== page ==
call me bernard marx

Insanity, on the one hand; lunacy on the other.

Are these humanity’s only options? The only red and blue pill actually on offer?

That’s the bleak proposal of Brave New World, Aldous Huxley’s dark prediction from the early 1930’s of a future many years hence, which I read only a few days ago.

Dark? Really? As a general rule everyone in Huxley’s vision of the world centuries from now is quite happy. Disease, suffering, war, disappointment, grief and anger are virtually unheard of. Free, casual and pretty much daily sex is everyone’s lot; free drugs without harmful side effects, offering a sense of well-being and a blissful escape from any negative emotions, are handed out by the government (‘Christianity and alcohol without the side effects’); although death is still a reality, no one ages; everyone who could possibly care is beautiful; and everyone’s job is specifically tailored to suit them (or rather they’re specifically tailored to suit their job) so that it’s always completely satisfying. What could be wrong with that?

So many of us feel horrified by recent footage of the attempts by oppressive dictators in North Africa and the Middle East to grip onto power by ruthlessly crushing and beating down their own people. But what if the people of the world were subjugated, not unwillingly but willingly? What if it’s what people wanted? What if people were oppressed, not from without, but from within?

What if that were the cost of a perfect world? Would it even be a cost?

I admit that I picked up this book thinking there wouldn’t be much in it relevant for me. Another modernist warning against fascism at a period of history when that was a real threat. But now…now we live in free society. Personal autonomy is up and everyone’s got a suspicious eye on the governments…just in case. Regardless of how far into the future Huxley’s world is from our own it’s hard to imagine where we are now that we’d ever get there. We had the 60’s (or something) and went the other way.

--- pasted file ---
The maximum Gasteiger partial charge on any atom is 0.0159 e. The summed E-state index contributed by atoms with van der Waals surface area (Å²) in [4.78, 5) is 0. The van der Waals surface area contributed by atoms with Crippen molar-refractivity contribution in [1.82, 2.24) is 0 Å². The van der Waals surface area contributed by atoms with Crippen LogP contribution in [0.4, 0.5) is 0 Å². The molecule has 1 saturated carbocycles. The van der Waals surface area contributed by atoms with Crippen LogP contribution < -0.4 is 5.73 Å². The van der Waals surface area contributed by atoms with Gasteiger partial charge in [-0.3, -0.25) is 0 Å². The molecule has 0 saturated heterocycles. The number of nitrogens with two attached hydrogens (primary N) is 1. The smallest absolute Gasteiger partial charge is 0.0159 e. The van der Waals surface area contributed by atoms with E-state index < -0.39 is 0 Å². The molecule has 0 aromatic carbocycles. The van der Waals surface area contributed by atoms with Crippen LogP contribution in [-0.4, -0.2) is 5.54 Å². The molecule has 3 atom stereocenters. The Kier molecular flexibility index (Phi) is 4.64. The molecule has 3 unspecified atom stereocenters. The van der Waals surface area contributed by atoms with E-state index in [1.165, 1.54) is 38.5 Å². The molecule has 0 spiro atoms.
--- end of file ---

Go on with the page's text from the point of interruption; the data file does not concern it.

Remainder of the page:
I deplored the aforementioned depiction of humanity’s lot as a choice between Insanity and Lunacy – that modernist howling, maniacal laugh of despair to the cold night of the fragmented, shattered world of that failed philosophy. However it seems even Huxley repented of that sentiment in future years.

And yet I was surprised at the ways Brave New World made me think. I can’t say for sure whether the book was written before fascism or communism as philosophies came into existence, however the Messiah of Huxley’s world isn’t Hitler or Lenin but Henry Ford. It is economic convenience and stability that lies at the foundation of Huxley’s world – the happiness of all is the highest goal. No question our fragmented post modern western society with its myriad perspectives and pathways looks very different to the smooth, clean homogeneity of Brave New World. But its commitment to delivering instant gratification of our every whim through buying another commercialised product (on which our social stability is based) – its commitment, in other words, to ease and happiness –  looks unnervingly similar.

Disconcerting was how acutely I connected with one of the main characters in the book, Bernard Marx. A thin, odd little man for his caste who doesn’t ever feel that he fits in his society, who can never feel a part of the happiness of all the beautiful people around him and who yearns for something he can’t name. I wouldn’t want anyone to think I see my society as Marx sees his, nor everyone around me as superficial slaves and I somehow wiser and ‘deeper’ as a person. And yet I somehow have never felt quite at home in my now. In the rush to progress, the embracing of efficiency and the realisation of pragmatic goals – of being ‘useful’ – today, I confess to a yearning for a beauty, a quiet, a creativity… a slowness that I often hear scoffed at. But what was disconcerting was the degree to which I continued to identify with Marx as he turns from potential hero of love and beauty to someone who will eagerly embrace the salacious world he once pushed against if only it will finally hand to him what it had always withheld from him – whose desire for love and passion is exposed as having been mere envy of those around him. Cuts a little too close to the bone. But then, who wants to resist a life of ease, of playfulness and everything we ever wanted at our fingertips? What could be wrong with that?

What would eradicating pain and grief and delivering continuous happiness be worth?


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